Civil War Poetry
A search on the term, poetry, yields works promoting different political agendas in the era of slavery. The Anti-Slavery Poems of John Pierpont (1843) promotes the abolitionist effort while the anthology, Personal and Political Ballads (1864), commemorates Union heroics in works such as the “Ballad of Fort Sumter”:
In sight the Star’s flag woos the breeze,
At once death-threatening notes
Come pealing o’er the swelling seas
From blazing cannon throats!
Henry Brownell’s War-lyrics and Other Poems (1866), on the other hand, takes a Southern perspective in chronicling events leading up to the Civil War, such as the 1860 Republican nomination of Abraham Lincoln in the derisive “Honest Abe”:
“Honest Abe!” What strange vexation
Thrills an office-armchaired party!
What impatience and disgust
That the people should put trust
In a name so true and hearty!
What indignant lamentation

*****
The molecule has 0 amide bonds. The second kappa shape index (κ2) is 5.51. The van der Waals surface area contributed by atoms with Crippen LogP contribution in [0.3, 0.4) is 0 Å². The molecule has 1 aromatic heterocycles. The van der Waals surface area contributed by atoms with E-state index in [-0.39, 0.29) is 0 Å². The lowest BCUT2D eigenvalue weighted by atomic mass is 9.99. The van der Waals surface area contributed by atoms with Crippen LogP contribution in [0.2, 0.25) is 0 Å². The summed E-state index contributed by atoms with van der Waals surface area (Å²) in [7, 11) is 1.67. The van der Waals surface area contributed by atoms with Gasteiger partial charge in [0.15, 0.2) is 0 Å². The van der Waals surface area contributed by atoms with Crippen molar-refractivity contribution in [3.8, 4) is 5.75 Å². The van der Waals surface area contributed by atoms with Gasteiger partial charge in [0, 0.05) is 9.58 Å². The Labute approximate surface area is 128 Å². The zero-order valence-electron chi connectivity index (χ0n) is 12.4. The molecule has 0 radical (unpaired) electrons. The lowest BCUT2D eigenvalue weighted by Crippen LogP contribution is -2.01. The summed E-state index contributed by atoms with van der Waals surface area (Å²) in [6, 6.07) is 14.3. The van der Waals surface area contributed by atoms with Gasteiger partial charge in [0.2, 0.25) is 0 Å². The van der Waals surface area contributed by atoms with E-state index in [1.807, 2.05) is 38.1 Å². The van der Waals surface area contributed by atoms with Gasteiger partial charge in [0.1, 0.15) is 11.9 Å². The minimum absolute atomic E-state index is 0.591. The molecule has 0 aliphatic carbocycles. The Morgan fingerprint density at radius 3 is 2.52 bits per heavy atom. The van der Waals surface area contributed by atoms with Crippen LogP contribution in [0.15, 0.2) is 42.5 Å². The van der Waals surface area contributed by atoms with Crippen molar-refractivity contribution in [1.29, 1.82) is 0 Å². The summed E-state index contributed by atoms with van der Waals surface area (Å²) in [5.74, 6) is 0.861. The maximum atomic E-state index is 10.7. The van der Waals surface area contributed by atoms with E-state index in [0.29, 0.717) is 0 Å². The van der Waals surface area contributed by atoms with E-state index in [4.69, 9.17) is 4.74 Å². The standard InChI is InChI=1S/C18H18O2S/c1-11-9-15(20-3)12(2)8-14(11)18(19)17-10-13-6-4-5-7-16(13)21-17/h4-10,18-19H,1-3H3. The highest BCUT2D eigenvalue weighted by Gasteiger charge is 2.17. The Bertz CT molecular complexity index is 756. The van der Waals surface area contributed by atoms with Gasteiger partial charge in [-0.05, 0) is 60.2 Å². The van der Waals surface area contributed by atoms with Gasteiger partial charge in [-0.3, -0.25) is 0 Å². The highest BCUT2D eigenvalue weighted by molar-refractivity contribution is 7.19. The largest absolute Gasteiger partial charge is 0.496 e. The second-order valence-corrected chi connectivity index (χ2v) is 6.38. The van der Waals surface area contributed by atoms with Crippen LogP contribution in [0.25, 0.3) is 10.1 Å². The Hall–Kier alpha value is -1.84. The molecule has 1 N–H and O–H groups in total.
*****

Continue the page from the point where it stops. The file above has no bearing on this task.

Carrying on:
For the unchosed—surely fitter
Growl they) than a rough rail-splitter—
Most unheard of nomination!
- What types of images appear in these poems?
- How are these images reinforced by the poet’s stylistic choices?
- How do these images relate to the main idea of the poem?
- Do you think that these poems are objective? Why or why not?
- Who do you think is the intended audience for these different books?
- How do you think that different audiences might react to these works? Why do you think that these writers chose to express themselves through poetry rather than an essay or some other writing style?
- How do you think that political positions are represented in these poems?
- Do you think that contemporary poets express political positions in their works? If so, how do contemporary poems differ from these nineteenth-century works?
- What is the effect of describing a historical event through poetry?
- Imitate the style of these works by composing a poem that discusses a historical event or a controversial position.